Date: 01-24-11 08:21
Learning tones well is the key to speaking any dialect of Chinese, and Mandarin is no exception.
There are four tones. One type of tone is usually over each Chinese word. Each tone type is drawn over the word 'ma' to show the different ways of pronouncing it.
The first tone is a high, flat tone. Your voice stays flat, with no rise or dip in the way it sounds.
The second tone is a rising tone. Your voice rises when you say this, sort of as if you were asking someone to repeat something by saying "huh?" or "what?"
The third tone is a dipping tone. The way you say the word goes down then up, such as when you say the letter "B". When two third tone syllables are near each other, the first one retains its third tone sound while the next takes the sound of the fourth tone. Also, unless at the end of a sentence or in the case aforementioned, the third tone just sounds like a second tone starting slightly lower.
The fourth tone is a lowering tone. Just say the whole word as if your voice is becoming more manly, or as if you're reading a book and have come across something new and interesting and are saying "huh". Is it easy enough? If not, don't fret. It's definitely recommended to hear the tones demonstrated from a native speaker, since it's hard to get an idea of what they sound like purely through text.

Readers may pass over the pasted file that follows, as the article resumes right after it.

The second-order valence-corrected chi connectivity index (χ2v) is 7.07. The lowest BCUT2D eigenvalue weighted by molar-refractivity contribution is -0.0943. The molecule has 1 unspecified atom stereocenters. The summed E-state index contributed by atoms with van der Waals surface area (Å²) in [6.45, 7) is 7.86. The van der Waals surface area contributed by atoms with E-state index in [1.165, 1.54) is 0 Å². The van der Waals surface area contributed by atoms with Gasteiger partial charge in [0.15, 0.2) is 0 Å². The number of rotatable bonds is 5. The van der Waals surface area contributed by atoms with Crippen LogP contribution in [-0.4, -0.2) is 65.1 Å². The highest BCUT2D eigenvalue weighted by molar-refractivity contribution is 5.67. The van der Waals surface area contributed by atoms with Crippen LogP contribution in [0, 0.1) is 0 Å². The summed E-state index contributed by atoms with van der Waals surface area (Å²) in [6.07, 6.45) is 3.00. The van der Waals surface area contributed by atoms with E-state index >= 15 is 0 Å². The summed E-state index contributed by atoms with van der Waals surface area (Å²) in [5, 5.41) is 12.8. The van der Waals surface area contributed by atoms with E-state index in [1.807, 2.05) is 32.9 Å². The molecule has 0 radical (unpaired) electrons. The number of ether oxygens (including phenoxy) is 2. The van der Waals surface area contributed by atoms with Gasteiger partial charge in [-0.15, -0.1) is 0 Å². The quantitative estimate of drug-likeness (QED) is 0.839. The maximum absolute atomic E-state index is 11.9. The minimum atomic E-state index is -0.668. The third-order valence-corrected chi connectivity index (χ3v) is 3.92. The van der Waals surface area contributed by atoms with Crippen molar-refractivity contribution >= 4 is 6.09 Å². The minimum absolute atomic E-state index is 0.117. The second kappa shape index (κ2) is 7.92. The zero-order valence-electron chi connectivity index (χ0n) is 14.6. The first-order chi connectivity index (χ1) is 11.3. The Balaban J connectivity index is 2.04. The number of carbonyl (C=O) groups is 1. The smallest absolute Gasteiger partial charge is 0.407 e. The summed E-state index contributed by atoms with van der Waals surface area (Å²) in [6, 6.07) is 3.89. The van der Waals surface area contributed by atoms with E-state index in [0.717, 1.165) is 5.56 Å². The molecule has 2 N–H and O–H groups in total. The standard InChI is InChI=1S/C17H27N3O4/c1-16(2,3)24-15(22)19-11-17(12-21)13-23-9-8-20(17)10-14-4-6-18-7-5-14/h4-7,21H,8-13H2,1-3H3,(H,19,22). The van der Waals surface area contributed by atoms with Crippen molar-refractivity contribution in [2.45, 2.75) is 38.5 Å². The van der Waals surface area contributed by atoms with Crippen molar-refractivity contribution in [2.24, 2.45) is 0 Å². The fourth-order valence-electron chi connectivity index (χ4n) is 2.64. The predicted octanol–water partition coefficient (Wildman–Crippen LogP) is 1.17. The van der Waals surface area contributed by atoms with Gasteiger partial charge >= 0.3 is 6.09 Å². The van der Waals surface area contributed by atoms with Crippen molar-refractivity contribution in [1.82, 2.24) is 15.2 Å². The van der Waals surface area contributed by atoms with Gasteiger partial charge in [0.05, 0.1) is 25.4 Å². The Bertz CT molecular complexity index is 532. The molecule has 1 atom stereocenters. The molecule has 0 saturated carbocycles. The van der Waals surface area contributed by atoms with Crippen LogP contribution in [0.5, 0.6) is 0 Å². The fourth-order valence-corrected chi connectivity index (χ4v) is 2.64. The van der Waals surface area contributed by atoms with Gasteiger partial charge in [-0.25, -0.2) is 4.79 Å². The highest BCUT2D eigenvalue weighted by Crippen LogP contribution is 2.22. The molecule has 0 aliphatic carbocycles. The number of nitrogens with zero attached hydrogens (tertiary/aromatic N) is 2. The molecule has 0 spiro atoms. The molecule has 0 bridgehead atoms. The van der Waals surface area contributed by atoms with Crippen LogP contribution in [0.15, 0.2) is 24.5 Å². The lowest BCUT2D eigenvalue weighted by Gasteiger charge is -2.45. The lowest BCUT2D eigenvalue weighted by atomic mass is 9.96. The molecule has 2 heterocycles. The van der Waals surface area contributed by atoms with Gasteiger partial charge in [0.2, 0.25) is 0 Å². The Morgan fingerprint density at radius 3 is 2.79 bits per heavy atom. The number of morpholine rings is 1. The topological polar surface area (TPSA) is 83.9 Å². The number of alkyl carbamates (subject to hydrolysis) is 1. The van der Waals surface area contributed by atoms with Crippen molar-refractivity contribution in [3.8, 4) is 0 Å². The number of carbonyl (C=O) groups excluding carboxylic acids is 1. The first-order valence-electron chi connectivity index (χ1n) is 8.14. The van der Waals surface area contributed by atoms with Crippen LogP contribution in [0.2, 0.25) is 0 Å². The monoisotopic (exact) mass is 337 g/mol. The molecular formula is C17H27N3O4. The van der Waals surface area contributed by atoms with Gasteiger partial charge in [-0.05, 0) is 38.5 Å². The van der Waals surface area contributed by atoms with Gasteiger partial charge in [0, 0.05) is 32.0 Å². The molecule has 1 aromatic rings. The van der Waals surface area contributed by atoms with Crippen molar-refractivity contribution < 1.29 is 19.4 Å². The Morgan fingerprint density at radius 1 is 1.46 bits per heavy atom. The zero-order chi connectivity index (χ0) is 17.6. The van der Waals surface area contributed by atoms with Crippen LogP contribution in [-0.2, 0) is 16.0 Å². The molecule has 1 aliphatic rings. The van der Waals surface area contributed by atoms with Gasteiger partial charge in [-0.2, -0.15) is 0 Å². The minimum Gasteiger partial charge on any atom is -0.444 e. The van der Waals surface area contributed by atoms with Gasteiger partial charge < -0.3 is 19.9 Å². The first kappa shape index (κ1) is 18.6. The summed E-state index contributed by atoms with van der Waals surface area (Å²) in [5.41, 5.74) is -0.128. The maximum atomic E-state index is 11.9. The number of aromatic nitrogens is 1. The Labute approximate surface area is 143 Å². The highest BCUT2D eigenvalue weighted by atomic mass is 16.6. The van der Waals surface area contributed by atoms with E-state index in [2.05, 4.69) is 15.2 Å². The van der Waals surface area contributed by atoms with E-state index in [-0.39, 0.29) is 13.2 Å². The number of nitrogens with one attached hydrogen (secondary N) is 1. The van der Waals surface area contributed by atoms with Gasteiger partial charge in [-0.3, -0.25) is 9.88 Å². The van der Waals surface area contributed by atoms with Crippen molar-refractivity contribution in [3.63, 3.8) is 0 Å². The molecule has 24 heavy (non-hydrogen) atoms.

Drill them into your head. When you are unsure or have temporarily forgotten of how to produce certain tones, practice until you have gotten them right again. Whenever you learn a new word or character, make sure you know the tones that go with it. Relentlessly learn the tones for all new Chinese words and all the tones for old words that you have forgotten.
If you go on chineseTones, you will find this on-line Chinese learning website can offers you an efficient way to master tones. You can listen the recording, and see the subtitles both in Chinese and English, what’s more, each Chinese character has Pinyin attached. And the tones can be clearly seen.